The series was developed under the name Garage Kids. At the time, the video game aspect was barely present, and the heroes' powers could be brought from the virtual world into reality. After I left the project [in 2003] and after the series was sold to TV channels, it was renamed Code Lyoko and lost its ambition to be a serial. For my part, I did everything I could to go work in Japan.

Was the series difficult to produce? How were your relationships with the producers, the Di Sabatino brothers?

I didn't take part in the production [Editor's note: he left the project in 2003]. My relationships with the Di Sabatino brothers were almost nonexistant. After the series gained great commercial success, I tried to find out what the studio had earned from it, in the hopes of being given my contractual dues (there were sales of books, video games, figurines, etc.) but I never got a response, and I didn't see a cent of what the producers earnt from the series.

Now MoonScoop is closed, who has the rights to the series?

The production copmany Ellipsanime holds the rights. I think they could start making new episodes if they wanted to.

In retrospect, what is your view on the series?

When we were developing the project, we had no idea it would be such a huge success. I left the project not knowing what the result would be and went into the Franco-Japanese production of Oban Star-Racers. I followed the fan craze from afar in Japan. I'm glad so many people like the series, really I am, but since I was only involved in the initial development, I don't consider myself part of the team. I was able to make a name for myself in the world of animation afterwards, and people often contact me just to talk about Code Lyoko. But it was really the artists, writers, animators, etc. who worked on the production who were able to make Code Lyoko into a French animation success story.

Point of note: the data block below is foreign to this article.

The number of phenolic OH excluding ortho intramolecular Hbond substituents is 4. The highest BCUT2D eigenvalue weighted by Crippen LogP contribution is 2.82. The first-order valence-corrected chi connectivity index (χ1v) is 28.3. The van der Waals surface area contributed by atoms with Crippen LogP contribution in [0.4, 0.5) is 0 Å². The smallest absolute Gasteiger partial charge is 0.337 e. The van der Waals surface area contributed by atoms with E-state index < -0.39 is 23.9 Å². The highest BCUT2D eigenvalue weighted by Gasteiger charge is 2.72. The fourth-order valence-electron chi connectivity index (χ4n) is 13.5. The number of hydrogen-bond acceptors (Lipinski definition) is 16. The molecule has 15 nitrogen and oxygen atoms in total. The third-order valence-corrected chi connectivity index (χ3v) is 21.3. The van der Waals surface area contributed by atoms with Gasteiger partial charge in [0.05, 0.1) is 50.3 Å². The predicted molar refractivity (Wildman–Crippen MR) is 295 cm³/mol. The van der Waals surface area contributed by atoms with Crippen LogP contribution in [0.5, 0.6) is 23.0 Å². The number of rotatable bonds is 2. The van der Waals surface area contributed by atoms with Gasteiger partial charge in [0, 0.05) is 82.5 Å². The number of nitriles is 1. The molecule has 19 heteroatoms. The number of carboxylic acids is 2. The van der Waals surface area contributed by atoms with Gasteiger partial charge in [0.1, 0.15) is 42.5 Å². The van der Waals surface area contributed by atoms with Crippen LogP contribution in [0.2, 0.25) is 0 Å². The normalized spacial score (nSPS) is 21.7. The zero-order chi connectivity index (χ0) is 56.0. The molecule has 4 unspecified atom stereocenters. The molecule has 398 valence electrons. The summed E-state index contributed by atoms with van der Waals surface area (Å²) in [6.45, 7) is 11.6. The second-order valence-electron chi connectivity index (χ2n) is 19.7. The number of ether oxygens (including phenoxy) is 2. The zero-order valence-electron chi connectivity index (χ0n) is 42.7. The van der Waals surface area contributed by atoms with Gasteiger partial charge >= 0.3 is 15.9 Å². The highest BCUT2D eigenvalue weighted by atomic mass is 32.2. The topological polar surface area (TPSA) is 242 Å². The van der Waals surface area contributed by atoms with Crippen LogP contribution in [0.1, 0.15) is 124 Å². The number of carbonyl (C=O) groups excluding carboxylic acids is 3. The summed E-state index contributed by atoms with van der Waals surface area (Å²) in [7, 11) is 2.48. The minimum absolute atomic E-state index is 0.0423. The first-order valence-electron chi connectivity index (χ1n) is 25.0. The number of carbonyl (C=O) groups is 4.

When the series was being written, did you ever want to take bigger risks and deviate from the general episode formula (XANA attack on Earth, trip to Lyoko, tower deactivation), despite opposition from the TV channels who would never have allowed it?

No, I never felt censored. I think the concept kept its promises, with the only constraint being that the stories that were told had to be suitable for children aged 6 to 12. The fact that the series is well liked by people older than that proves that we wrote much more complicated scripts than the original concept allowed us to envisage.

Code Lyoko still has enthusiastic fans to this day. The two tweets for Netflix's announcement were liked more than 140,000 times even though the series is already available on Amazon Prime and YouTube. How would you analyse the continual popularity of Code Lyoko's renewal?

I think the series came at the right time, with a topic that fits with the development of the Internet and new technologies. It didn't treat children like idiots; it gave them plenty of stuff thematic of science-fiction such as episodes with an exciting structure or stories that make you think. The romantic relationships between the teenage characters also contributed a lot to its success, I think. Mix that in with a catchy theme song and you have all the ingredients to make the audience nostalgic for it. It's not impossible that the series could see a revival if the rights holders decide to do so. Who knows?